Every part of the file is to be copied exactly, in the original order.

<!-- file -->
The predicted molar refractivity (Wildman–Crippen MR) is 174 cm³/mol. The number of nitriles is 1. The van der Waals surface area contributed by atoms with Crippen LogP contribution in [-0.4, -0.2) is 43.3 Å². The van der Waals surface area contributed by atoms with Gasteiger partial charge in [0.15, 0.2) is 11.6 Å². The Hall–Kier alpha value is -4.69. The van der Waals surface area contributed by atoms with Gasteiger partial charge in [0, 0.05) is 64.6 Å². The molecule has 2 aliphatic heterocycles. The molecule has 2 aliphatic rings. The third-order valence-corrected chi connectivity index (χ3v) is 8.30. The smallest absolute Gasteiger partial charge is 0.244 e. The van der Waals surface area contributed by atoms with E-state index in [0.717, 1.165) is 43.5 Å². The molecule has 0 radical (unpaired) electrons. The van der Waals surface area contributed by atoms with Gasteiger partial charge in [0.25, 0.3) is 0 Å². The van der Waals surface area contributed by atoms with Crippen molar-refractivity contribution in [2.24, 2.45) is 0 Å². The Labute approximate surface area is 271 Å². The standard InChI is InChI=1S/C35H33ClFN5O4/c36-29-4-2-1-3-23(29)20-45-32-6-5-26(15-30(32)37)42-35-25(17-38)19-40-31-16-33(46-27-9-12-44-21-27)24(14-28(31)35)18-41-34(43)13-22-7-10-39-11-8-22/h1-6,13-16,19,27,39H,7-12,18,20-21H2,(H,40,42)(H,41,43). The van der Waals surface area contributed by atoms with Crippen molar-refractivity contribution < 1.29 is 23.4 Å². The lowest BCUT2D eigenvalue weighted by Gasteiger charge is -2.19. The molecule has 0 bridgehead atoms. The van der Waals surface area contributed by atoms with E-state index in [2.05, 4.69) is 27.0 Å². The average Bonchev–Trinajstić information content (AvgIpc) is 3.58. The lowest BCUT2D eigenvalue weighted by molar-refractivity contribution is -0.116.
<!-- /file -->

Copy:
The predicted molar refractivity (Wildman–Crippen MR) is 174 cm³/mol. The number of nitriles is 1. The van der Waals surface area contributed by atoms with Crippen LogP contribution in [-0.4, -0.2) is 43.3 Å². The van der Waals surface area contributed by atoms with Gasteiger partial charge in [0.15, 0.2) is 11.6 Å². The Hall–Kier alpha value is -4.69. The van der Waals surface area contributed by atoms with Gasteiger partial charge in [0, 0.05) is 64.6 Å². The molecule has 2 aliphatic heterocycles. The molecule has 2 aliphatic rings. The third-order valence-corrected chi connectivity index (χ3v) is 8.30. The smallest absolute Gasteiger partial charge is 0.244 e. The van der Waals surface area contributed by atoms with E-state index in [0.717, 1.165) is 43.5 Å². The molecule has 0 radical (unpaired) electrons. The van der Waals surface area contributed by atoms with Gasteiger partial charge in [0.25, 0.3) is 0 Å². The van der Waals surface area contributed by atoms with Crippen molar-refractivity contribution in [2.24, 2.45) is 0 Å². The Labute approximate surface area is 271 Å². The standard InChI is InChI=1S/C35H33ClFN5O4/c36-29-4-2-1-3-23(29)20-45-32-6-5-26(15-30(32)37)42-35-25(17-38)19-40-31-16-33(46-27-9-12-44-21-27)24(14-28(31)35)18-41-34(43)13-22-7-10-39-11-8-22/h1-6,13-16,19,27,39H,7-12,18,20-21H2,(H,40,42)(H,41,43). The van der Waals surface area contributed by atoms with Crippen molar-refractivity contribution < 1.29 is 23.4 Å². The lowest BCUT2D eigenvalue weighted by Gasteiger charge is -2.19. The molecule has 0 bridgehead atoms. The van der Waals surface area contributed by atoms with E-state index in [2.05, 4.69) is 27.0 Å². The average Bonchev–Trinajstić information content (AvgIpc) is 3.58. The lowest BCUT2D eigenvalue weighted by molar-refractivity contribution is -0.116.